The Danish and Polish data protection authorities issued their first GDPR fines last month. The cases serve as indicators of the kinds of technical violations enforcement officials are looking to deter as they police the EU’s new privacy regulation.
In Denmark, Datatilsynet recommended fining the taxi company Taxa 4×35 nearly $180,000 for failing to delete records on 9 million taxi rides after they were no longer needed. Article 5 of the GDPR discourages companies from holding on to data that they no longer need: “personal data shall be … adequate, relevant and limited to what is necessary in relation to the purposes for which they are processed (‘data minimization’); …” and “kept in a form which permits identification of data subjects for no longer than is necessary for the purposes for which the personal data are processed … (‘storage limitation’).”
In Taxa 4×35’s case, the company allegedly sought to comply with Article 5 by anonymizing its data after two years. In practice, the company only removed customer names from its database, keeping other data points such as customer phone numbers and ride histories for five years for purposes of business analytics.
The Datatilsynet said this procedure was insufficient. The data protection authority found that phone numbers still permit identification of a data subject, meaning that Taxa 4×35 did not properly anonymize its records. Furthermore, the Datatilsynet rejected Taxa 4×35’s explanation that its technical systems did not allow preservation of ride history data without an associated phone number. “One cannot set a deletion deadline, which is three years longer than necessary, simply because the company’s system makes it difficult to comply with the rules in the Data Protection Regulation,” the data protection authority wrote.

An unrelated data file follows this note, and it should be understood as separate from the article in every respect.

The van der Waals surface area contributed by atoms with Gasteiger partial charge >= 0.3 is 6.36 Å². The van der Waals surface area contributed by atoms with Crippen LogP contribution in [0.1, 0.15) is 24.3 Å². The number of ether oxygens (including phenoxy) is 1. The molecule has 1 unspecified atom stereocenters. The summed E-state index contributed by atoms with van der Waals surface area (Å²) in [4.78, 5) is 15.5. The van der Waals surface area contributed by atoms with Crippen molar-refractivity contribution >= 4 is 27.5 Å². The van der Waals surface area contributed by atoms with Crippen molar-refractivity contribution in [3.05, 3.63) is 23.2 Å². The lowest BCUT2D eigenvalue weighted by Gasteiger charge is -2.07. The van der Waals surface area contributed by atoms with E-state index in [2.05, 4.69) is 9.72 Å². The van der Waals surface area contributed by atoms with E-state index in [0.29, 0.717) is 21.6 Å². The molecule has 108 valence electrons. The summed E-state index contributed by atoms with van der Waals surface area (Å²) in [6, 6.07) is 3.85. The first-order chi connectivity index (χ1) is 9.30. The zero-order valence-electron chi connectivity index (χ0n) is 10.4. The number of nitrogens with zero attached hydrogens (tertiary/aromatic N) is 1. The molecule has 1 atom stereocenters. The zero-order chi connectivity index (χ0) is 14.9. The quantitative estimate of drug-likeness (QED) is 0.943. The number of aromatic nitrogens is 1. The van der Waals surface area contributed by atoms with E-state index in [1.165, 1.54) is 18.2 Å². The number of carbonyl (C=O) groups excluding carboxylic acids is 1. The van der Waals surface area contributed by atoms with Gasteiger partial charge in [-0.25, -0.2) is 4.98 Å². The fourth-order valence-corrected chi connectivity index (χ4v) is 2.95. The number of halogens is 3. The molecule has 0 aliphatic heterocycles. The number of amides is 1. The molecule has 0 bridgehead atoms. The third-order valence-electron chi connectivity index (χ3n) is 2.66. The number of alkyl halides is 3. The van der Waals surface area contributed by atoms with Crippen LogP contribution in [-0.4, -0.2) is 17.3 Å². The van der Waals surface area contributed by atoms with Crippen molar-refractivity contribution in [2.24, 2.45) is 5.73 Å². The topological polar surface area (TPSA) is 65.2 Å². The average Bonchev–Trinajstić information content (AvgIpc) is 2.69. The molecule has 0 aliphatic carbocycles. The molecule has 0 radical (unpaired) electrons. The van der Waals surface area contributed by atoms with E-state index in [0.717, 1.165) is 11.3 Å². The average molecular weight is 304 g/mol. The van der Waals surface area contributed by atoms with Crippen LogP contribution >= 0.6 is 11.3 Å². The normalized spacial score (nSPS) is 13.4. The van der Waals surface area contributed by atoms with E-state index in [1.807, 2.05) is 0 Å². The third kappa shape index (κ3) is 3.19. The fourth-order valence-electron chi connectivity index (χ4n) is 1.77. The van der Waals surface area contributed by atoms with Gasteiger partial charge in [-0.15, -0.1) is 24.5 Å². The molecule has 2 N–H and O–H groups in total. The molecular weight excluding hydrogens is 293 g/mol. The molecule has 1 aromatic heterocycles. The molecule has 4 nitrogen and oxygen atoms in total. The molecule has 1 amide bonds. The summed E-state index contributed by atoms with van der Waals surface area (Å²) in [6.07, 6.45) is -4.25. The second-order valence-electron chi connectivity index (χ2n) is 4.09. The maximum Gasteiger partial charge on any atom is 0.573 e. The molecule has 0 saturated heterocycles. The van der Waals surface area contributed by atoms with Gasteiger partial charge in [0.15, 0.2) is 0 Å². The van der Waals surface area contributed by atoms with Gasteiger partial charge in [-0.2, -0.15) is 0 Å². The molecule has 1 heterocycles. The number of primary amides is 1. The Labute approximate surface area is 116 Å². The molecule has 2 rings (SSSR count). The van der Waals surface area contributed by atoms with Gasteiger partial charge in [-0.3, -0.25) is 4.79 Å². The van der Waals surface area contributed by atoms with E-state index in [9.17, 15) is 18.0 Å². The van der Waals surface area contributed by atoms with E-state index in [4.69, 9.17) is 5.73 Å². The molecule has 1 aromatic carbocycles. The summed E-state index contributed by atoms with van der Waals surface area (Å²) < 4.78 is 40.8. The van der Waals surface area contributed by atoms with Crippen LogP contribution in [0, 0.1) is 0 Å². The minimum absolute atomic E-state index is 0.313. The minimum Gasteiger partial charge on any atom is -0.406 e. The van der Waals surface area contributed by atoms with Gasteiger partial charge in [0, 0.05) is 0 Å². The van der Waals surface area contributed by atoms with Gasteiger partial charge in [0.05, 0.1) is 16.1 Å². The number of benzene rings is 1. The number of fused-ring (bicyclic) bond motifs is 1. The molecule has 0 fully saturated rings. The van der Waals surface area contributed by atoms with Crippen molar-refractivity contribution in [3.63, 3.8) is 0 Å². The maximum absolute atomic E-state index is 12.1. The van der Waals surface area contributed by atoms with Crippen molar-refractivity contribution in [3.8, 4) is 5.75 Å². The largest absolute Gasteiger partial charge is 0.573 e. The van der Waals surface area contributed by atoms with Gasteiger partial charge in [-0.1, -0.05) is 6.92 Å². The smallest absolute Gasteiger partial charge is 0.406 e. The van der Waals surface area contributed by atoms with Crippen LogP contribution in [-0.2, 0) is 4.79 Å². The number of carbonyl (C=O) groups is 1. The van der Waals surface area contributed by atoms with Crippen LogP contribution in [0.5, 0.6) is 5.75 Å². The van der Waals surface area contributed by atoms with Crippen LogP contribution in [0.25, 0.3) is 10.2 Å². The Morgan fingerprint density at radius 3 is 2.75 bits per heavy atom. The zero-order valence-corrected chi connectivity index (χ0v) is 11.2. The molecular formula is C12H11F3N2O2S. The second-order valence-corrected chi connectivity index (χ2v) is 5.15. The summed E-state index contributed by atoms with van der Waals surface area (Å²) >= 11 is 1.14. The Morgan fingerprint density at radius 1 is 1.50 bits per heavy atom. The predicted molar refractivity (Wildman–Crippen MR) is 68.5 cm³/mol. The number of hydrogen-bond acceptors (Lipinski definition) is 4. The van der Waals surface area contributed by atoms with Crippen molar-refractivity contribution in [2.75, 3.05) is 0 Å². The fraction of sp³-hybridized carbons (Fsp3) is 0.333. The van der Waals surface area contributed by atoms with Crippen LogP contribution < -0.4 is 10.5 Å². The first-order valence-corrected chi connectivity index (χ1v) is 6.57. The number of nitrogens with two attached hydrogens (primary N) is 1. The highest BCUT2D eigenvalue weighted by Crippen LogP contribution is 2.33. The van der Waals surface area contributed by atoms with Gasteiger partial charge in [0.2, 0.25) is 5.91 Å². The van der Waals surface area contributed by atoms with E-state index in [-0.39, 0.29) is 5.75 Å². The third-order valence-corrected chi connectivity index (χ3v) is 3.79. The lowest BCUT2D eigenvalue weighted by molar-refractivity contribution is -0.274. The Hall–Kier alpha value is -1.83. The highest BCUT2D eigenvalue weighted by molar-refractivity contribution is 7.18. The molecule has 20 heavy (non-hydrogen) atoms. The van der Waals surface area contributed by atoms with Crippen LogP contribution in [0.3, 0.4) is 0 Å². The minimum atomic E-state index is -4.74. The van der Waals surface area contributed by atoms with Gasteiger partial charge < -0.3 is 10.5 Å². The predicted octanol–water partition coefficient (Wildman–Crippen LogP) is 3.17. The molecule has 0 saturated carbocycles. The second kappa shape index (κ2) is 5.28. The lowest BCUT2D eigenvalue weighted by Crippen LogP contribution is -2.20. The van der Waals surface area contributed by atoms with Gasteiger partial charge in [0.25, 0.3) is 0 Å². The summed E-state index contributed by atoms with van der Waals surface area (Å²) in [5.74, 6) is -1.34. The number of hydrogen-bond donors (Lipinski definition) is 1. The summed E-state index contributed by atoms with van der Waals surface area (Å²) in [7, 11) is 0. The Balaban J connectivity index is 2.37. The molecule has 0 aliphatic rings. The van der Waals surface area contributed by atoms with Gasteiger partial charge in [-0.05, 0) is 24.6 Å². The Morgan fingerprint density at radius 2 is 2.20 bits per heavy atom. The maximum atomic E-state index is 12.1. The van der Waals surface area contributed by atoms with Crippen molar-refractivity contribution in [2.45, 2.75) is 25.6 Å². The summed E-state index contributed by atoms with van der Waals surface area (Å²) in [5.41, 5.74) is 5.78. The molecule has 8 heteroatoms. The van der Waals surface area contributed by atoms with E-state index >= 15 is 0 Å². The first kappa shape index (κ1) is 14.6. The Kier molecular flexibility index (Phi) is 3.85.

Meanwhile, Poland’s Personal Data Protection Office (UODO) fined digital marketing company Bisnode €220,000 for failing to notify 6 million people about its data scraping activities. The UODO said that Bisnode was required to notify data subjects that it was pulling their publicly-available personal data from public sources in accordance with Article 14 of the GDPR, which mandates notice to data subjects where personal data was not obtained from the data subject.
UODO noted that of the data subjects Bisnode did notify, 13 percent objected to the data processing. “This shows how important it is to properly fulfill the information obligations in order to exercise the rights we are entitled to in accordance with the GDPR,” UODO wrote.
In response to UODO’s inquiries, Bisnode pointed to a notice it had posted on its website, apparently explaining to UODO it would be far too costly to notify data subjects directly. UODO rejected such an approach: “[w]hile having the contact data to particular persons, the controller should have fulfilled the information obligation in relation to them,” UODO wrote in a press release.
These actions by the Danish and Polish authorities are just the latest in an increasing number of GDPR-related enforcement actions so far in 2019.